Formal Theory and Value Judgments
Marek Kamiński 1  
,   Grzegorz Lissowski 2  
,   Piotr Świstak 3  
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University of California
University of Warsaw
University of Maryland
Publication date: 2014-01-07
Polish Sociological Review 2013;184(4):409–430
When we assume that a survey reveals respondents’ true attitudes we tacitly assume that the subjects understood what we are asking them about and that they had no incentive to be untruthful. In typical studies none of the two assumptions holds. Subjects are asked questions that use undefined terms and they are asked about issues they have no incentive to answer truthfully. Here we argue that a way to solve the two problems lies in constructing a formal theory of an attitude in such a way that an attitude can be derived from the answers yet when answering the questions subjects cannot possibly know that their responses reveal anything about their attitude and, hence, they have no incentive to answer insincerely.We briefly discuss a study that has the desirable properties necessary for the proper design.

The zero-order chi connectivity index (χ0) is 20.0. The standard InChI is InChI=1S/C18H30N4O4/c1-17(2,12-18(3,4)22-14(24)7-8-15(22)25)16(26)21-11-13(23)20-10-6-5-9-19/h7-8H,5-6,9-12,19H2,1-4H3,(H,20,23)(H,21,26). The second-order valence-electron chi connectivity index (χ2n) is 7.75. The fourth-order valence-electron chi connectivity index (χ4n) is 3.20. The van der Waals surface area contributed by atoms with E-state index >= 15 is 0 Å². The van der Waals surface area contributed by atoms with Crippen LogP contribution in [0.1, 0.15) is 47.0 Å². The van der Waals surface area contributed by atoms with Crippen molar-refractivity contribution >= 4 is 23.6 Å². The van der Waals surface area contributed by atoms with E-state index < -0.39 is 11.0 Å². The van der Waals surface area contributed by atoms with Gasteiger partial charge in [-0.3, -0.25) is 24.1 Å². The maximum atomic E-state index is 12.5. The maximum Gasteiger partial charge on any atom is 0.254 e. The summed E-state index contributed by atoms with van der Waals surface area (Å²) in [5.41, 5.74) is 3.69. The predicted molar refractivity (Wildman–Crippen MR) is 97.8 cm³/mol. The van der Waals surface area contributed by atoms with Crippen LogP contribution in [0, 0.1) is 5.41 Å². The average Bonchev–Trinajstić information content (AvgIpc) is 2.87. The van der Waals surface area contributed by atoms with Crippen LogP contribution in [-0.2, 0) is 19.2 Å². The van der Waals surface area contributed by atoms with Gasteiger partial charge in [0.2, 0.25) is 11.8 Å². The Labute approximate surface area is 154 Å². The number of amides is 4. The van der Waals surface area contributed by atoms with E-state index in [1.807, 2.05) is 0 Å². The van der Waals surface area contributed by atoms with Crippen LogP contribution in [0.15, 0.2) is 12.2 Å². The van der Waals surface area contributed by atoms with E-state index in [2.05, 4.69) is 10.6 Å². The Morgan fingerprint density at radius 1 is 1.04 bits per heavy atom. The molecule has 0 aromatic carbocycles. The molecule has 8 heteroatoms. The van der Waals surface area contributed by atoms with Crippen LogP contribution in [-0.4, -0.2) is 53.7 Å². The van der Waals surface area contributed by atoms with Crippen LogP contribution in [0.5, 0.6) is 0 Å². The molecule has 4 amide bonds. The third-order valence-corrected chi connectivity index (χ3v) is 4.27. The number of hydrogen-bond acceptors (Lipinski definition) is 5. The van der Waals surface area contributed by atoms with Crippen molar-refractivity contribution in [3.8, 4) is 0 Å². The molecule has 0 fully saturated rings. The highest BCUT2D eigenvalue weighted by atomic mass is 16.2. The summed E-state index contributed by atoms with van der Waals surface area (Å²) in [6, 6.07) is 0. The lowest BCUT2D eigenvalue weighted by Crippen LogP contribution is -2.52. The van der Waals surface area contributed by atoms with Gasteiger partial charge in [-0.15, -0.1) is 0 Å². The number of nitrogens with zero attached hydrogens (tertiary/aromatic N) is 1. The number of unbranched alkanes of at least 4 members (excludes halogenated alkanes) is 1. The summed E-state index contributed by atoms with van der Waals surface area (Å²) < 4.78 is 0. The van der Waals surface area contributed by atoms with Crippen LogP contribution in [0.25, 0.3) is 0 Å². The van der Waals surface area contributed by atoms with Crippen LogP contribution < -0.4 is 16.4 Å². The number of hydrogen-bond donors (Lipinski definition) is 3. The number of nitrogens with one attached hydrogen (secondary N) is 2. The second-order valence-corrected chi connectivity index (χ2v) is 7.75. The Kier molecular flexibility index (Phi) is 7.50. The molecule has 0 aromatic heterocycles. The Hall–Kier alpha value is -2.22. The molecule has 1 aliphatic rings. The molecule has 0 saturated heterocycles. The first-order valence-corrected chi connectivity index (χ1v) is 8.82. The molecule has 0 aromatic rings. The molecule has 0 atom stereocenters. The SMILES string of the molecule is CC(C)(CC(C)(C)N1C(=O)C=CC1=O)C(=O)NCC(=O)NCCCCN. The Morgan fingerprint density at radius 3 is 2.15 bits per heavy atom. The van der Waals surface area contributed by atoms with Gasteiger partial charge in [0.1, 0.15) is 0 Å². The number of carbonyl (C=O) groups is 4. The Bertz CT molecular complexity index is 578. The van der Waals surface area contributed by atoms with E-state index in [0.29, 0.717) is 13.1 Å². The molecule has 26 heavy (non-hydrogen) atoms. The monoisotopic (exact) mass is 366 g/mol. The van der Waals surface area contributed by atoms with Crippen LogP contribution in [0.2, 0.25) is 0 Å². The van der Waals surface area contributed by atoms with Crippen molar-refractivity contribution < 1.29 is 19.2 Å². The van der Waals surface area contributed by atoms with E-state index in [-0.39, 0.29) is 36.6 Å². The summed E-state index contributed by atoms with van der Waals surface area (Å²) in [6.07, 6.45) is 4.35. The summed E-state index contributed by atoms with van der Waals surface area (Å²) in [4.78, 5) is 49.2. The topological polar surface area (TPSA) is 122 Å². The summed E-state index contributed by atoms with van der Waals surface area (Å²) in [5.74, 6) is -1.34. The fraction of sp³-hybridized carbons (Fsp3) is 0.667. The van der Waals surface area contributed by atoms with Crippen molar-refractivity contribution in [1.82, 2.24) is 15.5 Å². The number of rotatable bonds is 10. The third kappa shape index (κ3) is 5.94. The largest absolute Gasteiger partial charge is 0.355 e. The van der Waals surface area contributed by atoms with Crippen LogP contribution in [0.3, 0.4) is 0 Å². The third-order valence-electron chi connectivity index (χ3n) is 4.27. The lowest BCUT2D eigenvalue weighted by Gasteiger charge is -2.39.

The support of the Center for the Study of Democracy (Kaminski) is acknowledged.